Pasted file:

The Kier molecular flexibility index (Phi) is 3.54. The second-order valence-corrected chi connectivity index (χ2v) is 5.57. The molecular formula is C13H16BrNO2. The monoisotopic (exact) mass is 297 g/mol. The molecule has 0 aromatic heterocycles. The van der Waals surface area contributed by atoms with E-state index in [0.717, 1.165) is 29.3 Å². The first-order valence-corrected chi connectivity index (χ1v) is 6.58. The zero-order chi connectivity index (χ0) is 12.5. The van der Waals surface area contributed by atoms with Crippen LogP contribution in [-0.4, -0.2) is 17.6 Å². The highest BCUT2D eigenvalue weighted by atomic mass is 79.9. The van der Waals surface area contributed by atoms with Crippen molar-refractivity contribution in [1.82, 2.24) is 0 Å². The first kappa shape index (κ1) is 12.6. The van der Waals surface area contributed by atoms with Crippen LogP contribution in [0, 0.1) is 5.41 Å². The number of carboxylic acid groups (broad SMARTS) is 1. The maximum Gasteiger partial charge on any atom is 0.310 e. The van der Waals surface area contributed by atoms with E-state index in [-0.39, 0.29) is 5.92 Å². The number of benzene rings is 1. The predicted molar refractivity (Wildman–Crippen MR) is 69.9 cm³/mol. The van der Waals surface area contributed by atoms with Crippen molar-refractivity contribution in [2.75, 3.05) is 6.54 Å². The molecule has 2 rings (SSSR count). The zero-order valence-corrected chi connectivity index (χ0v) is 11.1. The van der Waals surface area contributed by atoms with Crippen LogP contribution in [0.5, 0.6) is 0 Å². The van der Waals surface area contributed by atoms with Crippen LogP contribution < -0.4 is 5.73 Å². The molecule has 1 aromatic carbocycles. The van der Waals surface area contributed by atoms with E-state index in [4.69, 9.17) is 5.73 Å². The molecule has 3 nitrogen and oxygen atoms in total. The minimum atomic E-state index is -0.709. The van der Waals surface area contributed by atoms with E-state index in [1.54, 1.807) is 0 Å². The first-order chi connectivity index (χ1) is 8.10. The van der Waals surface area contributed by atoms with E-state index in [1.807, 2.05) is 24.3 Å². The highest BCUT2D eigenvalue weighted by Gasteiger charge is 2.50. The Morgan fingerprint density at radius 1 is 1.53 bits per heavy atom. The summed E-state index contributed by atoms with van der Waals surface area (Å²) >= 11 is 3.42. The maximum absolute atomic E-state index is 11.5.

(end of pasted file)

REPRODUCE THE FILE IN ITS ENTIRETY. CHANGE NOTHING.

The Kier molecular flexibility index (Phi) is 3.54. The second-order valence-corrected chi connectivity index (χ2v) is 5.57. The molecular formula is C13H16BrNO2. The monoisotopic (exact) mass is 297 g/mol. The molecule has 0 aromatic heterocycles. The van der Waals surface area contributed by atoms with E-state index in [0.717, 1.165) is 29.3 Å². The first-order valence-corrected chi connectivity index (χ1v) is 6.58. The zero-order chi connectivity index (χ0) is 12.5. The van der Waals surface area contributed by atoms with Crippen LogP contribution in [-0.4, -0.2) is 17.6 Å². The highest BCUT2D eigenvalue weighted by atomic mass is 79.9. The van der Waals surface area contributed by atoms with Crippen molar-refractivity contribution in [1.82, 2.24) is 0 Å². The first kappa shape index (κ1) is 12.6. The van der Waals surface area contributed by atoms with Crippen LogP contribution in [0, 0.1) is 5.41 Å². The number of carboxylic acid groups (broad SMARTS) is 1. The maximum Gasteiger partial charge on any atom is 0.310 e. The van der Waals surface area contributed by atoms with E-state index in [-0.39, 0.29) is 5.92 Å². The number of benzene rings is 1. The predicted molar refractivity (Wildman–Crippen MR) is 69.9 cm³/mol. The van der Waals surface area contributed by atoms with Crippen molar-refractivity contribution in [2.75, 3.05) is 6.54 Å². The molecule has 2 rings (SSSR count). The zero-order valence-corrected chi connectivity index (χ0v) is 11.1. The van der Waals surface area contributed by atoms with Crippen LogP contribution in [0.5, 0.6) is 0 Å². The van der Waals surface area contributed by atoms with Crippen LogP contribution < -0.4 is 5.73 Å². The molecule has 1 aromatic carbocycles. The van der Waals surface area contributed by atoms with E-state index in [4.69, 9.17) is 5.73 Å². The molecule has 3 nitrogen and oxygen atoms in total. The minimum atomic E-state index is -0.709. The van der Waals surface area contributed by atoms with E-state index in [1.54, 1.807) is 0 Å². The first-order chi connectivity index (χ1) is 8.10. The van der Waals surface area contributed by atoms with E-state index in [1.807, 2.05) is 24.3 Å². The highest BCUT2D eigenvalue weighted by Gasteiger charge is 2.50. The Morgan fingerprint density at radius 1 is 1.53 bits per heavy atom. The summed E-state index contributed by atoms with van der Waals surface area (Å²) >= 11 is 3.42. The maximum absolute atomic E-state index is 11.5.